As it enters its fifth decade, Sweet Honey in the Rock can’t help but feel a little restless. Its membership has shifted again, altering with it the dynamics in the veteran black female vocal group, but so have the rhythms of the world — particularly the social, personal and political issues that have long been addressed in its music.
It short, you don’t experience a history as extensive and formidable as that of Sweet Honey in the Rock and not get used to an honest and unavoidable constant: change.
“You always have to try new things,” says Carol Maillard, one of the group’s original members. “With a lot of groups, I think they stick to their formula simply because audiences want that. I don’t know how those artists maintain that for 15, 20 or 30 years. But we all have such diverse interests. Even though a lot of the subjects and topics in our songs reflect the politics and the social fabric of the country, we all just really want to be able to express how we feel in general about life. Sometimes it’s not related to anything that’s going on in the world. It’s just what we’re experiencing at the moment.”
What exists most in the here and now for Sweet Honey in the Rock, aside from its return performance for the WoodSongs Old-Time Radio Hour on Martin Luther King Jr. Day, Monday, is a revamped lineup. With the retirement in 2013 of co-founding member Dr. Ysaye Maria Barnwell, the group went from a vocal quintet to a quartet (its initial configuration) and cut its first studio album in nine years, #LoveInEvolution. The recording will be released Friday.
“We’ve been a quartet; we’ve been a sextet,” Maillard says. “I’ve been onstage when we’ve been a trio and we’ve been a quintet. We’ve sung with full symphony orchestras, we’ve sung with choirs and sung with trios. We’ve sung with just percussion and bass. We’ve done a lot of different combinations. So when Ysaye retired in ’13, we had auditions and decided to have Navasha Daya, a very fine artist from the Baltimore area, join us. We enjoyed that immensely, but just started thinking, ‘What can we do?’ I was always of the opinion that we had a strong quartet. I just knew that.”
But the retooled Sweet Honey quartet — Maillard, Louise Robinson, Sweet Honey’s other original singer; Aisha Kahlil, a member since 1981; and Nitanju Bolade Casel, who joined in 1985 and also works as the group’s producer — would be different from previous rosters. Known primarily as an a capella ensemble, Sweet Honey began touring regularly with an instrumentalist — specifically, with the Baltimore/Washington, DC jazz bassist Romeir Mendez. (Shirley Childress is on the stage as a sign-language interpreter.)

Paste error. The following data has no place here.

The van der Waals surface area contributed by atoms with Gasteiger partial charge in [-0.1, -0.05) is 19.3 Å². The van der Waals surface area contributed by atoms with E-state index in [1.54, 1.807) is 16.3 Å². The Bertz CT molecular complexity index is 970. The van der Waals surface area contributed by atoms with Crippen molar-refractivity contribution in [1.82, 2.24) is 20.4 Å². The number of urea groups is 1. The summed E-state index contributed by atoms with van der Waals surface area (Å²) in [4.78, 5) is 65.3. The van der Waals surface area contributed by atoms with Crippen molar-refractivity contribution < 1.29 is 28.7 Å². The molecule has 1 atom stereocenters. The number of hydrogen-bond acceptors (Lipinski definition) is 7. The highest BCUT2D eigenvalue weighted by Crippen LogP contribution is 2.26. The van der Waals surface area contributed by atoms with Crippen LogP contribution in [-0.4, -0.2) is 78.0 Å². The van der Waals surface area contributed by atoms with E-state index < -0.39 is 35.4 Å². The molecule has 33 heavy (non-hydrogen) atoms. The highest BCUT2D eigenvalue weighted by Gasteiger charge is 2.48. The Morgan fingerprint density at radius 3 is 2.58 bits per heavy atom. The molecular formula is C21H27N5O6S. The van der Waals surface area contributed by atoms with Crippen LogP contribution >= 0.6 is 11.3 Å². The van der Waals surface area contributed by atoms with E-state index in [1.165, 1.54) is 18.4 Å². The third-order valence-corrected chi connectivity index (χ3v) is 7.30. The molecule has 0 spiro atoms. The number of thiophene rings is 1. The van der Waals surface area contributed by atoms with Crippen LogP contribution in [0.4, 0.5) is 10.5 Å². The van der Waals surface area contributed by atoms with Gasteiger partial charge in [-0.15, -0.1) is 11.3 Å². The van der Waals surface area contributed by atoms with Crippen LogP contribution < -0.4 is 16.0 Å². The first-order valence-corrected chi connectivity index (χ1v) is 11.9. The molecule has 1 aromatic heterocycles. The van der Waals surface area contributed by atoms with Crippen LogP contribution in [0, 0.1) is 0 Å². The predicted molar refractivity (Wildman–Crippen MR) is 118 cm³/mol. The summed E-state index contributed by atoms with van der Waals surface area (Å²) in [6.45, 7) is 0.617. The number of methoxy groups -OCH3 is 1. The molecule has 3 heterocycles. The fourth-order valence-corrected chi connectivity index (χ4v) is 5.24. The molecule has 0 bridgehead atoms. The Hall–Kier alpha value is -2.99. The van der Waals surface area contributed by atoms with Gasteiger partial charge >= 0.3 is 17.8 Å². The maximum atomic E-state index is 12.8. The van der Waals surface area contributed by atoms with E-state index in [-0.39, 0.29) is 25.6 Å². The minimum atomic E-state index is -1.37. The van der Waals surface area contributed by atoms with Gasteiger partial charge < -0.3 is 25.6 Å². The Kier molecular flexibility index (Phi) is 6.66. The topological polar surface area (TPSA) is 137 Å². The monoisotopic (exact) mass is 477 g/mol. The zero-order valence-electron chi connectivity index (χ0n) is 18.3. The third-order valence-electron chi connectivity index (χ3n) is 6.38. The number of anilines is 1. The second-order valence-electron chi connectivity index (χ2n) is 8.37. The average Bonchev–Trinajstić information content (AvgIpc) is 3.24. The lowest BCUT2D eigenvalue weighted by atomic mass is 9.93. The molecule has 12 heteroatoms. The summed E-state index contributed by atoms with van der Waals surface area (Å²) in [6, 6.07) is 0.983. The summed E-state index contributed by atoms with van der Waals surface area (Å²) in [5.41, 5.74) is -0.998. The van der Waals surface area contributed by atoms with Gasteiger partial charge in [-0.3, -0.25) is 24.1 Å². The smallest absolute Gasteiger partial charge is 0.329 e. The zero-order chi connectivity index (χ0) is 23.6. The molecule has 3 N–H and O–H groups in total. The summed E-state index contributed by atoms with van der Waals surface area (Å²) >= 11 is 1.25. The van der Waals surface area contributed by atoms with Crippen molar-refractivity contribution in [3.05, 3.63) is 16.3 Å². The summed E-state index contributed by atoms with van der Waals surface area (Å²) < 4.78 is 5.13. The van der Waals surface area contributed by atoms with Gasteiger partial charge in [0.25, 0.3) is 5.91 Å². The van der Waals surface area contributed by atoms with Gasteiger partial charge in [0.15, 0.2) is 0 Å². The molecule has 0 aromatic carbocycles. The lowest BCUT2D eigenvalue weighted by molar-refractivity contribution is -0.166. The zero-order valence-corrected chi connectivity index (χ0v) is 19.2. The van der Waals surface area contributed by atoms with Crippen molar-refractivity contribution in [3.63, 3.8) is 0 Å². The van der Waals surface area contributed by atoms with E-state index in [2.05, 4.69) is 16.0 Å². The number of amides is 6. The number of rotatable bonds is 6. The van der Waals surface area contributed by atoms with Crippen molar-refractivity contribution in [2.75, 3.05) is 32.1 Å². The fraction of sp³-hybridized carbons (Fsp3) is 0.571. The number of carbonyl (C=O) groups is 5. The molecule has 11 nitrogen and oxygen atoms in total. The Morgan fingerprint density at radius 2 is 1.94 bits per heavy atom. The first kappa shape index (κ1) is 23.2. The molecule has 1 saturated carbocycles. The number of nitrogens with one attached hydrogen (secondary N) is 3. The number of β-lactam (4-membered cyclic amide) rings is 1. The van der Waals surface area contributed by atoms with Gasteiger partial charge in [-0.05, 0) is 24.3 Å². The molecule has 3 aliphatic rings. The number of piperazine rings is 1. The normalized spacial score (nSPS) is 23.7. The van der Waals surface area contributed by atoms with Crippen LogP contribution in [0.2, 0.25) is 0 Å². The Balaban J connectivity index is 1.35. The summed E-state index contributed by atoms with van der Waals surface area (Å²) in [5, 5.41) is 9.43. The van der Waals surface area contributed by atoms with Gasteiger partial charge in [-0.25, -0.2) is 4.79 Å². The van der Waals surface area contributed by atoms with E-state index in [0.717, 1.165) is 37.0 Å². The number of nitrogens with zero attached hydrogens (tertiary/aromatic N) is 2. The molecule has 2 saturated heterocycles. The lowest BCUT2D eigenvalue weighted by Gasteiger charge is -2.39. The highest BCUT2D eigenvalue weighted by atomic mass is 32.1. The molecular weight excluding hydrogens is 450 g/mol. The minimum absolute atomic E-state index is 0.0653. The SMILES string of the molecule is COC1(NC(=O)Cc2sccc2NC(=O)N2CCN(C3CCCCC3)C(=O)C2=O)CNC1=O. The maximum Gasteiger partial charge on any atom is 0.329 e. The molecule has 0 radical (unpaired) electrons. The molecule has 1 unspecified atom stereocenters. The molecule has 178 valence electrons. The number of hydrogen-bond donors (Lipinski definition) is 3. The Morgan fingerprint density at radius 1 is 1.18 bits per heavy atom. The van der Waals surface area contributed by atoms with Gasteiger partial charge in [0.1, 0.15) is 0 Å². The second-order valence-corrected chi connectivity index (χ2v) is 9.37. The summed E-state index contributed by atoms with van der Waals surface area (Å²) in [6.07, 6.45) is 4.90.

“I think it was Nitanju that said, ‘Why don’t we just have a bass?’ The rest of us thought, ‘Yeah. We can do that. We can do anything we want to do, actually,’” Maillard says. “So when we came to the end of ’14, we were clear we wanted to continue as a quartet with a bass player. So Romeir came along and he had just the right vibe. We really enjoy working with him because he is so conscientious, creative and sensitive to the music.”
On #LoveinEvolution, that music translates into a typically varied assortment of songs that range from environmentally themed originals (The Living Waters) to the powerful combination of a traditional gospel piece (I Don’t Want No Trouble at the River) with a poem penned by Dr. Maya Angelou (When Great Trees Fall). There are also interpretations of two tunes — Mercy Mercy Me (The Ecology) and Wholly Holy — from Marvin Gaye’s classic and still-topical 1971 album What’s Going On.
“In 2010, when we were five singers, we decided that we wanted to bring in some songs we grew up with, songs that were part of our everyday listening, singing and dancing that were also thought provoking,” Maillard says. “So there was Marvin Gaye, of course, because What’s Going On is absolutely timeless. That music still resonates. Nitanju brought in Wholy Holy, Aisha brought in Mercy Mercy Me, Ysaye brought in Inner City Blues, (also from What’s Going On). I suggested the Stevie Wonder song Love’s in Need of Love Today. We also had (The Isley Brothers’) Harvest for the World. But Mercy and Holy are the ones that are still with us.”
Equally inspiring is the occasion of Sweet Honey’s WoodSongs appearance. Maillard said the group is honored to be performing in Lexington on Martin Luther King Jr. Day.
“We just keep taking it day by day and putting our best foot forward … well, our best notes forward. We put our best notes forward and are very glad that we have this opportunity to have great, great songs to share in honor of this day.”
If You Go
Sweet Honey in the Rock
What: Acclaimed black female vocal group on WoodSongs Old-Time Radio Hour
When: 6:45 p.m. Jan. 18
Where: Lyric Theatre and Cultural Arts Center, 300 E. Third St.
Online: Lexingtonlyric.com, Sweethoneyintherock.org